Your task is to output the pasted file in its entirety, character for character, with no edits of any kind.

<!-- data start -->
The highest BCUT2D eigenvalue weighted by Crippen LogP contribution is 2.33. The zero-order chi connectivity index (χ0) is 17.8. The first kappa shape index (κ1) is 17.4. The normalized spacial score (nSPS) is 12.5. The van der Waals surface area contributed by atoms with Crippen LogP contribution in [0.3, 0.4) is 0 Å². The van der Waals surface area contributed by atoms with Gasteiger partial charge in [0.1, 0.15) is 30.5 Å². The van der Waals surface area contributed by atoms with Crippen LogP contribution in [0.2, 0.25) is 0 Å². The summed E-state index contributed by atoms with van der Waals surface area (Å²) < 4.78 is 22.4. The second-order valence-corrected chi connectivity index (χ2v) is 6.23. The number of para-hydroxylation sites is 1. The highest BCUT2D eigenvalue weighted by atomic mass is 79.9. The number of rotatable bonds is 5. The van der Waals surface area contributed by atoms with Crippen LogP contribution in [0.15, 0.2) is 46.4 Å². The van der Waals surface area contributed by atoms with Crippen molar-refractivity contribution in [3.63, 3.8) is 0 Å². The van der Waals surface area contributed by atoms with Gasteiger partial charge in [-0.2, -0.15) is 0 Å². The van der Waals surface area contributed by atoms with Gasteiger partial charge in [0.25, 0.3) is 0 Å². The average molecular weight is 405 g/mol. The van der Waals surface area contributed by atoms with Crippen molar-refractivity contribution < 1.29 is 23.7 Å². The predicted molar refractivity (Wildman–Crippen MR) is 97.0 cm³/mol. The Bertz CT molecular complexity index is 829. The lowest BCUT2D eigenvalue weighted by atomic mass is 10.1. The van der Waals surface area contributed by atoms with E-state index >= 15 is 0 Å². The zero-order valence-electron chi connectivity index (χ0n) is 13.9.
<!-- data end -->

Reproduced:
The highest BCUT2D eigenvalue weighted by Crippen LogP contribution is 2.33. The zero-order chi connectivity index (χ0) is 17.8. The first kappa shape index (κ1) is 17.4. The normalized spacial score (nSPS) is 12.5. The van der Waals surface area contributed by atoms with Crippen LogP contribution in [0.3, 0.4) is 0 Å². The van der Waals surface area contributed by atoms with Gasteiger partial charge in [0.1, 0.15) is 30.5 Å². The van der Waals surface area contributed by atoms with Crippen LogP contribution in [0.2, 0.25) is 0 Å². The summed E-state index contributed by atoms with van der Waals surface area (Å²) < 4.78 is 22.4. The second-order valence-corrected chi connectivity index (χ2v) is 6.23. The number of para-hydroxylation sites is 1. The highest BCUT2D eigenvalue weighted by atomic mass is 79.9. The number of rotatable bonds is 5. The van der Waals surface area contributed by atoms with Crippen LogP contribution in [0.15, 0.2) is 46.4 Å². The van der Waals surface area contributed by atoms with Crippen molar-refractivity contribution in [3.63, 3.8) is 0 Å². The van der Waals surface area contributed by atoms with Gasteiger partial charge in [-0.2, -0.15) is 0 Å². The van der Waals surface area contributed by atoms with Gasteiger partial charge in [0.25, 0.3) is 0 Å². The average molecular weight is 405 g/mol. The van der Waals surface area contributed by atoms with Crippen molar-refractivity contribution < 1.29 is 23.7 Å². The predicted molar refractivity (Wildman–Crippen MR) is 97.0 cm³/mol. The Bertz CT molecular complexity index is 829. The lowest BCUT2D eigenvalue weighted by atomic mass is 10.1. The van der Waals surface area contributed by atoms with E-state index >= 15 is 0 Å². The zero-order valence-electron chi connectivity index (χ0n) is 13.9.